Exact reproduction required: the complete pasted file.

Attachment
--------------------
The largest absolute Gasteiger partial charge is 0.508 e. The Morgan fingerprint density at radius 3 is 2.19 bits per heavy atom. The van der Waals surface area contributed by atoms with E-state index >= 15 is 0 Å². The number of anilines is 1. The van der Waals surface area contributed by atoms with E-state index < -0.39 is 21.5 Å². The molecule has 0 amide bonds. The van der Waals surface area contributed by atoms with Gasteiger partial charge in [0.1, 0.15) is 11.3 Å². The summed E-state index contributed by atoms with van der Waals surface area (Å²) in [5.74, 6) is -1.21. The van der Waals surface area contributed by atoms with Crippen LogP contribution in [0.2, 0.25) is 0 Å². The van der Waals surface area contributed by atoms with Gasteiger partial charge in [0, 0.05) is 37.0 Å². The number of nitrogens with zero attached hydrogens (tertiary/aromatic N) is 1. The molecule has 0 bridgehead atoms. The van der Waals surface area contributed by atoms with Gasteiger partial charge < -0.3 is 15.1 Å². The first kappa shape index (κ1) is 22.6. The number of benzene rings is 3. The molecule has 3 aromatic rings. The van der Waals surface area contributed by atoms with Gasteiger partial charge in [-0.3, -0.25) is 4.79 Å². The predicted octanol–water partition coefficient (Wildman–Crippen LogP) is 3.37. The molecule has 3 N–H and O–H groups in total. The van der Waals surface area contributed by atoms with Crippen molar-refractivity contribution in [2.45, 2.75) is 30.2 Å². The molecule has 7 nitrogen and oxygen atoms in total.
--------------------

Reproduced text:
The largest absolute Gasteiger partial charge is 0.508 e. The Morgan fingerprint density at radius 3 is 2.19 bits per heavy atom. The van der Waals surface area contributed by atoms with E-state index >= 15 is 0 Å². The number of anilines is 1. The van der Waals surface area contributed by atoms with E-state index < -0.39 is 21.5 Å². The molecule has 0 amide bonds. The van der Waals surface area contributed by atoms with Gasteiger partial charge in [0.1, 0.15) is 11.3 Å². The summed E-state index contributed by atoms with van der Waals surface area (Å²) in [5.74, 6) is -1.21. The van der Waals surface area contributed by atoms with Crippen LogP contribution in [0.2, 0.25) is 0 Å². The van der Waals surface area contributed by atoms with Gasteiger partial charge in [0, 0.05) is 37.0 Å². The number of nitrogens with zero attached hydrogens (tertiary/aromatic N) is 1. The molecule has 0 bridgehead atoms. The van der Waals surface area contributed by atoms with Gasteiger partial charge < -0.3 is 15.1 Å². The first kappa shape index (κ1) is 22.6. The number of benzene rings is 3. The molecule has 3 aromatic rings. The van der Waals surface area contributed by atoms with Gasteiger partial charge in [-0.3, -0.25) is 4.79 Å². The predicted octanol–water partition coefficient (Wildman–Crippen LogP) is 3.37. The molecule has 3 N–H and O–H groups in total. The van der Waals surface area contributed by atoms with Crippen molar-refractivity contribution in [2.45, 2.75) is 30.2 Å². The molecule has 7 nitrogen and oxygen atoms in total.